Confirmation is the Weakest Aspect of Oversight
There really is no reason for Congress to confirm so many posts.
To expand on a comment that I left in Doug Mataconis’ post on the large number of executive positions, I would note that of the oversight powers that Congress has, confirmation is one of the weakest (indeed, I am not even sure it is properly defined as “oversight” as much as it is simply a check on the president’s power). This is especially true of the hundred and hundreds of relatively obscure positions that no one is really paying much attention to in the first place.
Now, I am speaking here of appointments to executive positions and not to courts. At a minimum, the lifetime tenure of judges changes the basic equation in those appointments. Further, it makes sense in our separation of powers system that both of the other branches would have a role to play in populating the third (rather than leaving that power in the hands of only one other branch).
When it comes to executive appointments, however, we are talking neither about lifetime tenure, nor are we talking about populating an independent branch of government. We are talking about the elected executive populating the executive branch for a finite amount of time. Most of the appointment we are talking about here have a maximum term of four years.
As a side note, there are certainly appointed positions, such as to the Board of Governors of the Federal Reserve System, which serve longer terms and are invested with independent powers that fall into a different category and for which I am not targeting this conversation.
I will accept, for the sake of discussion, that an argument can be made that the heads of the cabinet level agencies ought to go before Congress as a check on the president, although I am open to an argument that even that process is not necessary. However, for the sake of this discussion I am thinking about everything below the top level of appointees.
The issue at hand is oversight of executive activity and whether Congress needs confirmation power as a means of overseeing the executive bureaucracy. In his post, Doug stated the following:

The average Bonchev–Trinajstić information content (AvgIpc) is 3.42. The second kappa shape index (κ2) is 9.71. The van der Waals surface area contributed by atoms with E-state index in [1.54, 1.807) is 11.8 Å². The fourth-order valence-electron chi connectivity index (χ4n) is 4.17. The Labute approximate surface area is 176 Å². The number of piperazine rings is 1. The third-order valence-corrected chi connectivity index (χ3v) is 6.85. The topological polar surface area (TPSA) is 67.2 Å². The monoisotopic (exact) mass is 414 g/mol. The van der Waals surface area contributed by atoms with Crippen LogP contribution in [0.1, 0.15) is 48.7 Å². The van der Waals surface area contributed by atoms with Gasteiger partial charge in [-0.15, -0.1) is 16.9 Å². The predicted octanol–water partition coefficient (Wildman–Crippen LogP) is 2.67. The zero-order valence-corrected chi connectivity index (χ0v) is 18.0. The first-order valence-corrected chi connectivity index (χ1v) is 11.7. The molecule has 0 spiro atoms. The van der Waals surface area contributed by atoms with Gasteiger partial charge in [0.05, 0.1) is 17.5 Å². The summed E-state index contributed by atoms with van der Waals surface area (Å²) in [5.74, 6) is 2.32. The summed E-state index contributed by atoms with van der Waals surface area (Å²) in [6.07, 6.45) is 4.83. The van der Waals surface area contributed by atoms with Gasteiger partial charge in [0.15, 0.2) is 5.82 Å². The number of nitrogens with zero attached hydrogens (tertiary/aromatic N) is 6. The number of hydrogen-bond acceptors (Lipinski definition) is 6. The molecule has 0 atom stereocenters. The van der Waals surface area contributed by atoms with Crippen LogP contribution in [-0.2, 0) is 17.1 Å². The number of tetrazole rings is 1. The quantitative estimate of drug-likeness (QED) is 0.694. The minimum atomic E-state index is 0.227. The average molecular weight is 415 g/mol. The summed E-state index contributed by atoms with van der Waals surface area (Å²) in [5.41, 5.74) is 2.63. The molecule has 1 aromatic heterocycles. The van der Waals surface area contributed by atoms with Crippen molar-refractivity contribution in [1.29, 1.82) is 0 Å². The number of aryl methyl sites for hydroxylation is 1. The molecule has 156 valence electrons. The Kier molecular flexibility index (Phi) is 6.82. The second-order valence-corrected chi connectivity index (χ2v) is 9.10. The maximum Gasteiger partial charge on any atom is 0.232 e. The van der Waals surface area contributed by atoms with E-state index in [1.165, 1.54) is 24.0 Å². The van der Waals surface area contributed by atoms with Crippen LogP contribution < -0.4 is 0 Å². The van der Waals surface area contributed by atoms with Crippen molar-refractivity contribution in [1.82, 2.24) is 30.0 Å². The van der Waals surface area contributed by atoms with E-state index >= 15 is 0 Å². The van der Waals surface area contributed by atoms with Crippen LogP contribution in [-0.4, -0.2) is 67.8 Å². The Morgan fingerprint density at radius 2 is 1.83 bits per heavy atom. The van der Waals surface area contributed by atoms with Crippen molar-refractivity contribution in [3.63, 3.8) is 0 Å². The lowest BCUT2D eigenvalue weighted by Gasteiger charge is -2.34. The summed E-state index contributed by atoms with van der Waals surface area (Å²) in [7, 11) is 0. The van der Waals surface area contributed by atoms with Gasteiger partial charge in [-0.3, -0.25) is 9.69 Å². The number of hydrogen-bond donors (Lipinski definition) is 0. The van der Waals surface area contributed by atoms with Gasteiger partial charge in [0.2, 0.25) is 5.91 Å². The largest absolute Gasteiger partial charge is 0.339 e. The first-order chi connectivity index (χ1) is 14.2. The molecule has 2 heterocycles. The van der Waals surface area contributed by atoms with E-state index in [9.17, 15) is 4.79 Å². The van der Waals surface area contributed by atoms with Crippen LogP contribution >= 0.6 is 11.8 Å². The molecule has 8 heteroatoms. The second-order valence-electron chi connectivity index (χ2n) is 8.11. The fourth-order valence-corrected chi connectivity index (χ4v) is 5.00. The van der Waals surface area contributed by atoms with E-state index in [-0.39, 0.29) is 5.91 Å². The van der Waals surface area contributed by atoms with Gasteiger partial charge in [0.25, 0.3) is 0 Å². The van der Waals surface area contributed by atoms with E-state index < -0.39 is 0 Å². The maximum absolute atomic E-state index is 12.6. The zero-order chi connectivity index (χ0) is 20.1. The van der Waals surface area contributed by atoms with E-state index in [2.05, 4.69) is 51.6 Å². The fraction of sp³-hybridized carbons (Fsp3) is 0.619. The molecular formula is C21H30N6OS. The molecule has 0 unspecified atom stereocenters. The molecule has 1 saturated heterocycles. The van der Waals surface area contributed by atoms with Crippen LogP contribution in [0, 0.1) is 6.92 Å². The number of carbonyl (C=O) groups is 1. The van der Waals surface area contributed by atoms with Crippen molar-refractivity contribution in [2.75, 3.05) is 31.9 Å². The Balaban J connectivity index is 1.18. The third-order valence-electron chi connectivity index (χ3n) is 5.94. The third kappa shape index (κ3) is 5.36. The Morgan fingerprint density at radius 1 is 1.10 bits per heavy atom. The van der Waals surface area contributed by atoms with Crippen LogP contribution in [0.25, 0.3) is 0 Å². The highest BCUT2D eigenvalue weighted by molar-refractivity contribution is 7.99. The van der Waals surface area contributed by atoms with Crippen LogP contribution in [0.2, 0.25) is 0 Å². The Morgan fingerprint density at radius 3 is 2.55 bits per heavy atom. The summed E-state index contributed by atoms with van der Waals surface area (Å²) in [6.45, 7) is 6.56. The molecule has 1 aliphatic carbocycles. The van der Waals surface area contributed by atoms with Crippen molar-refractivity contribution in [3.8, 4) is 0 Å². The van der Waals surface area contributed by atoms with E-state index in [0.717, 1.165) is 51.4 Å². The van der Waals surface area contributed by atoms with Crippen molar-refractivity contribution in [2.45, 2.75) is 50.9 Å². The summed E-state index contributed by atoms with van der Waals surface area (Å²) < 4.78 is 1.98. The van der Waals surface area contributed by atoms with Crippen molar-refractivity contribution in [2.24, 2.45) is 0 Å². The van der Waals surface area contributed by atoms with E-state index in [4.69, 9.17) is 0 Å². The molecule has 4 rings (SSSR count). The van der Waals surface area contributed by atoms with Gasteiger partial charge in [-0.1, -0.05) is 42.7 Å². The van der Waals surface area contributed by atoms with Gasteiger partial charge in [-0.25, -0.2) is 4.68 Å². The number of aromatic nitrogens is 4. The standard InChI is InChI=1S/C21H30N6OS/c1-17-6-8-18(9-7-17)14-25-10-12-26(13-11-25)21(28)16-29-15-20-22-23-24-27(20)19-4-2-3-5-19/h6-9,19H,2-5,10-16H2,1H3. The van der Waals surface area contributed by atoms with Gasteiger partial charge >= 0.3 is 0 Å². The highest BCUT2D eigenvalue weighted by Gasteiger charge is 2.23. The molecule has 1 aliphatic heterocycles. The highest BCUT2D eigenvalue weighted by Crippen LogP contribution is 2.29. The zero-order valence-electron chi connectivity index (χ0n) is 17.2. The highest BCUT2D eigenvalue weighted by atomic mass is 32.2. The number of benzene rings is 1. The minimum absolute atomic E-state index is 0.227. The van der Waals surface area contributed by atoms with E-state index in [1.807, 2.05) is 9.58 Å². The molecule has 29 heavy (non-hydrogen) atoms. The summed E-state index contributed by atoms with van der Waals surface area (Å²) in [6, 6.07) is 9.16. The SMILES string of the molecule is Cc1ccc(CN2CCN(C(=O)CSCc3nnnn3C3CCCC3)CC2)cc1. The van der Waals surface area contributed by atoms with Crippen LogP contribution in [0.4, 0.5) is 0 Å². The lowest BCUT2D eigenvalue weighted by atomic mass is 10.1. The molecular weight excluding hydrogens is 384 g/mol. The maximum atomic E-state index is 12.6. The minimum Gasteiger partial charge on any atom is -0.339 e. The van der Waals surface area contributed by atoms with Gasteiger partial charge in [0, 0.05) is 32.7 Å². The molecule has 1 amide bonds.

The reason that Congress has defaulted to making the positions of new agencies that it may create, of course, is that it allows that body to retain oversight control over the body itself from the very beginning by requiring that the Senate have a voice in determining who gets to staff those agencies. Ceding authority for appointment of new members to the President essentially means that the agency becomes a creature of the President.
But here’s the deal: vetting the occupant of a given position does not provide oversight power over the operation of that position. In other words, the behavior of the person once in office is by no means guaranteed because Congress approved said person.
Oversight is about the ongoing operation of the bureaucracies in question. Indeed, the oversight powers that Congress has over the components of the executive branch are budgeting and legislating. Ever dollar spent by the federal government is ultimately controlled by the Congress and every action of the federal government is controlled by laws passed by Congress (save the specific actions derived from the constitution, and even those are mostly applied via legislation).
The ability to say yes or no on a specific appointee (especially at lower levels) really doesn’t give Congress much much actual oversight power over the appointee in question. Further, once appointed they serve at the pleasure of the President, not of the Congress (even if some could potentially be impeached, not that that is going to happen).
Mostly the confirmation process is faux oversight at best, if it really can be defined as oversight at all. It is certainly easier than real oversight.
I would argue that, without a doubt, we require far too many positions to be approved by Congress. It really serves no real purpose apart from making it a slow and difficult process to populate the positions of office.